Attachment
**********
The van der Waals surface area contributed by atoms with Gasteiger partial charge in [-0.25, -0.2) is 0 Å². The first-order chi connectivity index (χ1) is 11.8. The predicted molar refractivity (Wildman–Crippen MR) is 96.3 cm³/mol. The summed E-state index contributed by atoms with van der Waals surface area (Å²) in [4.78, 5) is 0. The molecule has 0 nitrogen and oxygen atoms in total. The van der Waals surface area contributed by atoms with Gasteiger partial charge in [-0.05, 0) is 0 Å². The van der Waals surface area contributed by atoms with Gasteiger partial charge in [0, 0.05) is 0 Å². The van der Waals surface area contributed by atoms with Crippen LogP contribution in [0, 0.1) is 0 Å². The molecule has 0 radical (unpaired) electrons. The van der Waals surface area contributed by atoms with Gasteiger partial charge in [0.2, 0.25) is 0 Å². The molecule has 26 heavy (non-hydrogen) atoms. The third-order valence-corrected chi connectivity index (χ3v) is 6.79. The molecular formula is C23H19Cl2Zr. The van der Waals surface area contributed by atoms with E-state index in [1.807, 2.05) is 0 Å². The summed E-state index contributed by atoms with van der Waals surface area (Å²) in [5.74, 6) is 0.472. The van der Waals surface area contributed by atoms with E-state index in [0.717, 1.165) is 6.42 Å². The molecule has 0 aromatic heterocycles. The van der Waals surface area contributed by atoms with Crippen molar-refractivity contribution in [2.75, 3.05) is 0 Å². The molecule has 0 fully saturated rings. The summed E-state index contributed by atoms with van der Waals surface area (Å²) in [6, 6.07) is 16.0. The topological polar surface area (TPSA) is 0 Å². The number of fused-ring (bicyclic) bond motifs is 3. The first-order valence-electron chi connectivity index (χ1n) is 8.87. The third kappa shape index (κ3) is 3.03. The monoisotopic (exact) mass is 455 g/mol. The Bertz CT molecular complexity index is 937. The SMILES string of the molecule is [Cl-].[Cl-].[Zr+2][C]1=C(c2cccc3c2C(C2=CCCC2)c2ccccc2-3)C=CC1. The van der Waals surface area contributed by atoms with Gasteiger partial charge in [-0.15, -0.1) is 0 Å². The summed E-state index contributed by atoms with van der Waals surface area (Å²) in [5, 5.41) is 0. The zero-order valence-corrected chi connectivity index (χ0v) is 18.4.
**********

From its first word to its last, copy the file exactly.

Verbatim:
The van der Waals surface area contributed by atoms with Gasteiger partial charge in [-0.25, -0.2) is 0 Å². The first-order chi connectivity index (χ1) is 11.8. The predicted molar refractivity (Wildman–Crippen MR) is 96.3 cm³/mol. The summed E-state index contributed by atoms with van der Waals surface area (Å²) in [4.78, 5) is 0. The molecule has 0 nitrogen and oxygen atoms in total. The van der Waals surface area contributed by atoms with Gasteiger partial charge in [-0.05, 0) is 0 Å². The van der Waals surface area contributed by atoms with Gasteiger partial charge in [0, 0.05) is 0 Å². The van der Waals surface area contributed by atoms with Crippen LogP contribution in [0, 0.1) is 0 Å². The molecule has 0 radical (unpaired) electrons. The van der Waals surface area contributed by atoms with Gasteiger partial charge in [0.2, 0.25) is 0 Å². The molecule has 26 heavy (non-hydrogen) atoms. The third-order valence-corrected chi connectivity index (χ3v) is 6.79. The molecular formula is C23H19Cl2Zr. The van der Waals surface area contributed by atoms with E-state index in [1.807, 2.05) is 0 Å². The summed E-state index contributed by atoms with van der Waals surface area (Å²) in [5.74, 6) is 0.472. The van der Waals surface area contributed by atoms with E-state index in [0.717, 1.165) is 6.42 Å². The molecule has 0 aromatic heterocycles. The van der Waals surface area contributed by atoms with Crippen molar-refractivity contribution in [2.75, 3.05) is 0 Å². The molecule has 0 fully saturated rings. The summed E-state index contributed by atoms with van der Waals surface area (Å²) in [6, 6.07) is 16.0. The topological polar surface area (TPSA) is 0 Å². The number of fused-ring (bicyclic) bond motifs is 3. The first-order valence-electron chi connectivity index (χ1n) is 8.87. The third kappa shape index (κ3) is 3.03. The monoisotopic (exact) mass is 455 g/mol. The Bertz CT molecular complexity index is 937. The SMILES string of the molecule is [Cl-].[Cl-].[Zr+2][C]1=C(c2cccc3c2C(C2=CCCC2)c2ccccc2-3)C=CC1. The van der Waals surface area contributed by atoms with Gasteiger partial charge in [-0.15, -0.1) is 0 Å². The summed E-state index contributed by atoms with van der Waals surface area (Å²) in [5, 5.41) is 0. The zero-order valence-corrected chi connectivity index (χ0v) is 18.4.